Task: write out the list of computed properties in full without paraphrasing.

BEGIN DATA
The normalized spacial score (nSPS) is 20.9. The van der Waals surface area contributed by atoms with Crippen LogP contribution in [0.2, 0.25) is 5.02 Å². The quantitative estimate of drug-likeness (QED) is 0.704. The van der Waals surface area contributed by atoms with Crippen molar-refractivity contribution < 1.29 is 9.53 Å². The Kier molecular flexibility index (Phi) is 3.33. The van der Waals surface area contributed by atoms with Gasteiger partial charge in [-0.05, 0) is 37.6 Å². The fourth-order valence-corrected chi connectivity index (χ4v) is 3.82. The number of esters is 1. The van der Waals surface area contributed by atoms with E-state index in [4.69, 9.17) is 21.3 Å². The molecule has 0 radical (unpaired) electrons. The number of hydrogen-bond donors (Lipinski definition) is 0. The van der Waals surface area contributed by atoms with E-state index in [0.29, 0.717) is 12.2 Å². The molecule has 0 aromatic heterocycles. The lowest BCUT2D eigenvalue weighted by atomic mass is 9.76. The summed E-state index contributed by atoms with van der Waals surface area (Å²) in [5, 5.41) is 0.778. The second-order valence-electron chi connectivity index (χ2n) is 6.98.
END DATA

The normalized spacial score (nSPS) is 20.9. The van der Waals surface area contributed by atoms with Crippen LogP contribution in [0.2, 0.25) is 5.02 Å². The quantitative estimate of drug-likeness (QED) is 0.704. The van der Waals surface area contributed by atoms with Crippen molar-refractivity contribution < 1.29 is 9.53 Å². The Kier molecular flexibility index (Phi) is 3.33. The van der Waals surface area contributed by atoms with Gasteiger partial charge in [-0.05, 0) is 37.6 Å². The fourth-order valence-corrected chi connectivity index (χ4v) is 3.82. The number of esters is 1. The van der Waals surface area contributed by atoms with E-state index in [4.69, 9.17) is 21.3 Å². The molecule has 0 radical (unpaired) electrons. The number of hydrogen-bond donors (Lipinski definition) is 0. The van der Waals surface area contributed by atoms with E-state index in [0.29, 0.717) is 12.2 Å². The molecule has 0 aromatic heterocycles. The lowest BCUT2D eigenvalue weighted by atomic mass is 9.76. The summed E-state index contributed by atoms with van der Waals surface area (Å²) in [5, 5.41) is 0.778. The second-order valence-electron chi connectivity index (χ2n) is 6.98.